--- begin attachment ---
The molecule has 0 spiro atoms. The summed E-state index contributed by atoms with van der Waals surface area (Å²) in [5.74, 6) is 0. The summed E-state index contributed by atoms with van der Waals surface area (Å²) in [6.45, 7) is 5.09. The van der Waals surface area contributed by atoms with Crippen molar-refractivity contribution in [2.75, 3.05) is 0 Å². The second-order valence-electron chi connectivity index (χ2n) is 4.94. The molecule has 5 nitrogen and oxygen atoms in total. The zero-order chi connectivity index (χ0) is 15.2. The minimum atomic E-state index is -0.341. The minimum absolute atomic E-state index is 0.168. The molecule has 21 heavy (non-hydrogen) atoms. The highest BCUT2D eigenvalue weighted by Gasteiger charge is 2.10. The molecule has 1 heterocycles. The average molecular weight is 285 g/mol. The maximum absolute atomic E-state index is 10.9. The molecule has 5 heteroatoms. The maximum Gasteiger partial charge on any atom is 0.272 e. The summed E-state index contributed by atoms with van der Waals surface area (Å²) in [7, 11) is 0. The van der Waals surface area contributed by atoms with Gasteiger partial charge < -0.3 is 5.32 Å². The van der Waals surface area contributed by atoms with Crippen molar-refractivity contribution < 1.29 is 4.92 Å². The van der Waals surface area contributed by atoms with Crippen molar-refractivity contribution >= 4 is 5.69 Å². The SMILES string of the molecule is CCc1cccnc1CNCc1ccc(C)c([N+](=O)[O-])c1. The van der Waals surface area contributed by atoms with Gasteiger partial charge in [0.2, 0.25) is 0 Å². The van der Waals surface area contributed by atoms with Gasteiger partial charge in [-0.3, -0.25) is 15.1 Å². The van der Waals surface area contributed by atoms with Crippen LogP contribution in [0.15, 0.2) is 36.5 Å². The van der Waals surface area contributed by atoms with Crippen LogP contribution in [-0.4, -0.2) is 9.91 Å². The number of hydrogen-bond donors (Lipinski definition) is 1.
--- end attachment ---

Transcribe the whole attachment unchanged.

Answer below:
The molecule has 0 spiro atoms. The summed E-state index contributed by atoms with van der Waals surface area (Å²) in [5.74, 6) is 0. The summed E-state index contributed by atoms with van der Waals surface area (Å²) in [6.45, 7) is 5.09. The van der Waals surface area contributed by atoms with Crippen molar-refractivity contribution in [2.75, 3.05) is 0 Å². The second-order valence-electron chi connectivity index (χ2n) is 4.94. The molecule has 5 nitrogen and oxygen atoms in total. The zero-order chi connectivity index (χ0) is 15.2. The minimum atomic E-state index is -0.341. The minimum absolute atomic E-state index is 0.168. The molecule has 21 heavy (non-hydrogen) atoms. The highest BCUT2D eigenvalue weighted by Gasteiger charge is 2.10. The molecule has 1 heterocycles. The average molecular weight is 285 g/mol. The maximum absolute atomic E-state index is 10.9. The molecule has 5 heteroatoms. The maximum Gasteiger partial charge on any atom is 0.272 e. The summed E-state index contributed by atoms with van der Waals surface area (Å²) in [7, 11) is 0. The van der Waals surface area contributed by atoms with Gasteiger partial charge < -0.3 is 5.32 Å². The van der Waals surface area contributed by atoms with Crippen molar-refractivity contribution < 1.29 is 4.92 Å². The van der Waals surface area contributed by atoms with Crippen molar-refractivity contribution >= 4 is 5.69 Å². The SMILES string of the molecule is CCc1cccnc1CNCc1ccc(C)c([N+](=O)[O-])c1. The van der Waals surface area contributed by atoms with Gasteiger partial charge in [0.2, 0.25) is 0 Å². The van der Waals surface area contributed by atoms with Gasteiger partial charge in [-0.3, -0.25) is 15.1 Å². The van der Waals surface area contributed by atoms with Crippen LogP contribution in [0.15, 0.2) is 36.5 Å². The van der Waals surface area contributed by atoms with Crippen LogP contribution in [-0.4, -0.2) is 9.91 Å². The number of hydrogen-bond donors (Lipinski definition) is 1.